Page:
If you ever want to clear a room of mountain bikers either tell them you are out of beer or, better yet, tell them you want to talk about nutrition. Nutrition is one of those subjects that everyone knows is important but they can rarely muster more than a passing interest in it. One of the reasons for this is that it tends to get overcomplicated and confusing and we like to spend our time riding rather than counting calories and munching on a celery stick.
But while nutrition is an immensely complex subject it can actually be boiled down to some very simple steps. The most important thing to remember is that what you eat fuels your body. Understanding that there are times that you want to eat for purpose and not for pleasure is very important. You will ride much faster and sustain it longer if you have the right fuel in your body.
For me it all comes down to the 3 W’s of Nutrition.
This is the basic plan I use with all of my new clients to help them easily get their nutrition on track and dialed in…
Before we can get into specifics we need to know the basics about “who” we are going to eat. These include the Protein, Carbohydrates, and Fats. Unfortunately, a lot of riders I talk to aren’t clear on what these things are and why each of them is important for us to eat.
Here is a quick rundown of each of these three macronutrients and some basic food sources for each of them:
– Protein is mainly used by the body to repair and build muscle tissue. It is broken down into smaller parts called amino acids and these amino acids are then shuttled to where they are needed. Some of these amino acids can only be gotten through food and are called Essential Amino Acids. Without them, your body can’t perform certain critical tasks and this affects your health and performance. Your body can also use amino acids as an energy source when faced with starvation or an extreme metabolic environment, usually from too much exercise.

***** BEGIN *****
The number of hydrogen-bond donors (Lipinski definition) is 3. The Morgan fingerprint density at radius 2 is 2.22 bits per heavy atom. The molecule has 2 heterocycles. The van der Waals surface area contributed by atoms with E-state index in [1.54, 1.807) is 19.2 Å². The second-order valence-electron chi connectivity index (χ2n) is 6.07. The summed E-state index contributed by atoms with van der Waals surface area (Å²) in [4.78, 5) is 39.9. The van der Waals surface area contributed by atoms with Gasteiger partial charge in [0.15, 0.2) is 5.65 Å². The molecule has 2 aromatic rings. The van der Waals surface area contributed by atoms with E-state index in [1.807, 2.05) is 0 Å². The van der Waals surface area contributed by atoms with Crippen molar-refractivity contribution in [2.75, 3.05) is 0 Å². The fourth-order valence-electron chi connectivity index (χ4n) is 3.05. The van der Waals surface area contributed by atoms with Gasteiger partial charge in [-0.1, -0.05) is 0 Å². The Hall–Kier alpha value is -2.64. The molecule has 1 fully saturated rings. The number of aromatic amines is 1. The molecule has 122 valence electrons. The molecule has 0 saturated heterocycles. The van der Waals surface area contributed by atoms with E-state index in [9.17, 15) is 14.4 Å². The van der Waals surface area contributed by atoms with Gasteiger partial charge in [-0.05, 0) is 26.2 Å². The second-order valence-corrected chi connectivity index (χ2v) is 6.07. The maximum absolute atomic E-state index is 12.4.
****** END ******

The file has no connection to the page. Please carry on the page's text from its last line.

– Lean proteins sources include eggs, beef, chicken, fish, yogurt, cottage cheese or a protein supplement. You want 10-30 grams of protein with your meals, which is about the size of your palm when on your plate.
– Carbohydrates, or “carbs” as they are commonly referred to, are used by your body to fuel bursts of energy by the anaerobic energy system. They are mainly stored in the body as glycogen and turned into glucose when released into the bloodstream to help fuel an effort.
– Natural carb sources include vegetables and fruits. Vegetables are preferred because they are high in fiber and will help you feel full longer. Fruits are fine in limited amounts because although they still contain fiber and are better than refined carbs, they have a larger impact on blood sugar levels.